Japan and the United States on Sept. 26 inked a new logistics agreement to allow the Self-Defense Forces to supply fuel and ammunition to the U.S. military in the event of threats to Japan's national security.

The new Acquisition and Cross-Servicing Agreement (ACSA) is in line with the expanded role of the SDF brought about by the contentious national security legislation enacted last year.

Foreign Minister Fumio Kishida signed the agreement along with U.S. Ambassador Caroline Kennedy. Defense Minister Tomomi Inada was also in attendance at the signing ceremony held at the Foreign Ministry in Tokyo.

"This is an important agreement to allow for smoother cooperation that has been expanded due to the national security legislation," Kishida said.

Kennedy said the agreement was indispensable for effective cooperation between the U.S. military and the SDF.

The government plans to seek Diet approval of the new ACSA in the current extraordinary Diet session.

The opposition Democratic Party and Japanese Communist Party have criticized the government's failure to adequately explain the appropriate range of SDF rear logistic support to the U.S. military.

Public opposition to the national security legislation may have been why the Abe administration held off signing the new ACSA until after the July 10 Upper House election.

If the new ACSA is approved by the Diet, implementation could begin before the end of the year.

A high-ranking Foreign Ministry official said that the major area of logistic support being envisioned by the government is supplying fuel to the U.S. military.

The new agreement will allow the SDF to provide fuel to U.S. naval ships deployed to the Middle East to fight terrorism as well as U.S. aircraft ready to take off on combat missions.

The supplying of fuel in such circumstances would be permissible if the government determined there were situations threatening international peace and security or that may have an important impact on Japan's security.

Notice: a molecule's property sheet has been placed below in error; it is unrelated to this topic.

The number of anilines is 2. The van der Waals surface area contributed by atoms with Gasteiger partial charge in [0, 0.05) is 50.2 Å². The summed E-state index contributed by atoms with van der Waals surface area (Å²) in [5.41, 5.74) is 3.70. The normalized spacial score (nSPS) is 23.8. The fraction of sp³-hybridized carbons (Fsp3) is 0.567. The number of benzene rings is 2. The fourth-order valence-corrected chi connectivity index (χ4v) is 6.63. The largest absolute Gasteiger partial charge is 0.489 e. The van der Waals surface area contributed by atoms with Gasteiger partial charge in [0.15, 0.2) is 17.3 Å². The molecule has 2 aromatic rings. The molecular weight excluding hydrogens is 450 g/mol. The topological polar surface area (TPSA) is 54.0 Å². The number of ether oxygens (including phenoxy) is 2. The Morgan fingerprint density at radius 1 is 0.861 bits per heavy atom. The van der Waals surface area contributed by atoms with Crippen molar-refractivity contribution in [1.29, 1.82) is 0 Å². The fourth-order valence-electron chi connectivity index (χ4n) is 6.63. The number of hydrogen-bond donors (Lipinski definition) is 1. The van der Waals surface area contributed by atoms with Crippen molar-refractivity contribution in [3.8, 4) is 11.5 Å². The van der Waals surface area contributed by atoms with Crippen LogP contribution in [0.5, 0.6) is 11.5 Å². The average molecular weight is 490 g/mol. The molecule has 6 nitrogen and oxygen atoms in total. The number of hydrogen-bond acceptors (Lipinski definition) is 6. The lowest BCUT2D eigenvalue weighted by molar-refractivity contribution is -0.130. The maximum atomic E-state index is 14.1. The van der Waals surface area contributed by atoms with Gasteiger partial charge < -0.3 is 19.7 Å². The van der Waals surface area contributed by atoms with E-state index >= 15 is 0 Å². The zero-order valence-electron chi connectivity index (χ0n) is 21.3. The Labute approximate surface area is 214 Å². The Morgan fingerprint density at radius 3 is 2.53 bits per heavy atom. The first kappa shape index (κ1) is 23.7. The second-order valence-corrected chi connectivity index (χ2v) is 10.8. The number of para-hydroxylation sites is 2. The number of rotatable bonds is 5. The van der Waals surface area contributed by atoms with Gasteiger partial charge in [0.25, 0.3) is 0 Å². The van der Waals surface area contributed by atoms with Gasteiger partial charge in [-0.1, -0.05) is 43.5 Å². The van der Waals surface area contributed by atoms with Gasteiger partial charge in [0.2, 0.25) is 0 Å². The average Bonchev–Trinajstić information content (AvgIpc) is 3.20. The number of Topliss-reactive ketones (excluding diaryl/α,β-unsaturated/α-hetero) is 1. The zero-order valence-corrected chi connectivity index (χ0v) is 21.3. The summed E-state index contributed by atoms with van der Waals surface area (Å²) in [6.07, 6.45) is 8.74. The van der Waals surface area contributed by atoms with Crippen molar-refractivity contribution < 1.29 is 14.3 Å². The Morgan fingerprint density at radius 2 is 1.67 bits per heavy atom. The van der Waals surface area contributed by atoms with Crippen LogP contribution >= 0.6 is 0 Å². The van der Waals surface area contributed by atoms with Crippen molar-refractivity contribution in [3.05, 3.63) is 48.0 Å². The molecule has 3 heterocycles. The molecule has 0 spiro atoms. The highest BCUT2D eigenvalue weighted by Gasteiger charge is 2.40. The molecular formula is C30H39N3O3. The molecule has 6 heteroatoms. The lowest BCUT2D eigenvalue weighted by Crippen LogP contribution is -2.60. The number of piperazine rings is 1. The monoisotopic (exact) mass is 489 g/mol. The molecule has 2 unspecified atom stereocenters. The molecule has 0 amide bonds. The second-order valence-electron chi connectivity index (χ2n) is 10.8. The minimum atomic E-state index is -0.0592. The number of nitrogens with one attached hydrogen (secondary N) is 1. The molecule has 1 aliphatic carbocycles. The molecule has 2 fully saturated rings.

In the past, special measures legislation had to be approved by the Diet before the SDF could provide fuel to the U.S. military, but under the new ACSA, no such Diet action will be needed.

The range in which the SDF can provide ammunition to the U.S. military will also expand greatly from the old ACSA. Under the former agreement, the SDF could provide ammunition only when Japan was under direct military attack or when such an attack was imminent.

However, the national security legislation passed in 2015 defined new situations under which the SDF could provide ammunition.

One would be a situation where an armed attack against a foreign country results in a clear threat to Japan's survival, or a so-called survival-threatening situation. Another would be a crisis in which Japan might face a possible attack if nothing was done. Such situations would allow Japan to provide logistic support to other militaries anywhere in the world.

The final scenario in which ammunition could be provided to the U.S. military would be a situation threatening international peace and security that the international community is collectively addressing under U.N. resolutions.

Japan could even provide ammunition to the U.S. Navy vessels on patrol in the open seas of the Sea of Japan as they prepare for a possible ballistic missile launch by North Korea.

Japanese officials feel, however, that it would be a rare case when the SDF is called upon by the U.S. military to provide ammunition.

(This article was written by Ryo Aibara and Kayoko Geji.)